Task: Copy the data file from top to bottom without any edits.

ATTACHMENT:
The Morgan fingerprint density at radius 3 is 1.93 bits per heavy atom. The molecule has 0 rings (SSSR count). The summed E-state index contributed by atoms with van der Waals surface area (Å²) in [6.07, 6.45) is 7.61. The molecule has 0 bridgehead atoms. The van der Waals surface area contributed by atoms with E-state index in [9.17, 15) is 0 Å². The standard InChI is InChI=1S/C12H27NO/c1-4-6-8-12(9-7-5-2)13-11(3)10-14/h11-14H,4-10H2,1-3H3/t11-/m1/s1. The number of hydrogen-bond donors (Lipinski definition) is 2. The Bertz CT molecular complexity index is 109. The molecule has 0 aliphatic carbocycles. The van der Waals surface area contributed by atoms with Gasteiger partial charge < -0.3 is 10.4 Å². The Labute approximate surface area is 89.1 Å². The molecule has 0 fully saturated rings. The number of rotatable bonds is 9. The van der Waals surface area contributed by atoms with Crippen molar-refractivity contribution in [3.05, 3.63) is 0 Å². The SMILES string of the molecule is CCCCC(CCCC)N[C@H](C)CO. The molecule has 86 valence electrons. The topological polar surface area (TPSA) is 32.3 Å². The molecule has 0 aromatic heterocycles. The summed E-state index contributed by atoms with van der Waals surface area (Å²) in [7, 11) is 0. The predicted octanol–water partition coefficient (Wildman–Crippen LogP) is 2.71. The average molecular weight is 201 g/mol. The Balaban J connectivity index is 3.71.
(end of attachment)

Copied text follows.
The Morgan fingerprint density at radius 3 is 1.93 bits per heavy atom. The molecule has 0 rings (SSSR count). The summed E-state index contributed by atoms with van der Waals surface area (Å²) in [6.07, 6.45) is 7.61. The molecule has 0 bridgehead atoms. The van der Waals surface area contributed by atoms with E-state index in [9.17, 15) is 0 Å². The standard InChI is InChI=1S/C12H27NO/c1-4-6-8-12(9-7-5-2)13-11(3)10-14/h11-14H,4-10H2,1-3H3/t11-/m1/s1. The number of hydrogen-bond donors (Lipinski definition) is 2. The Bertz CT molecular complexity index is 109. The molecule has 0 aliphatic carbocycles. The van der Waals surface area contributed by atoms with Gasteiger partial charge < -0.3 is 10.4 Å². The Labute approximate surface area is 89.1 Å². The molecule has 0 fully saturated rings. The number of rotatable bonds is 9. The van der Waals surface area contributed by atoms with Crippen molar-refractivity contribution in [3.05, 3.63) is 0 Å². The SMILES string of the molecule is CCCCC(CCCC)N[C@H](C)CO. The molecule has 86 valence electrons. The topological polar surface area (TPSA) is 32.3 Å². The molecule has 0 aromatic heterocycles. The summed E-state index contributed by atoms with van der Waals surface area (Å²) in [7, 11) is 0. The predicted octanol–water partition coefficient (Wildman–Crippen LogP) is 2.71. The average molecular weight is 201 g/mol. The Balaban J connectivity index is 3.71.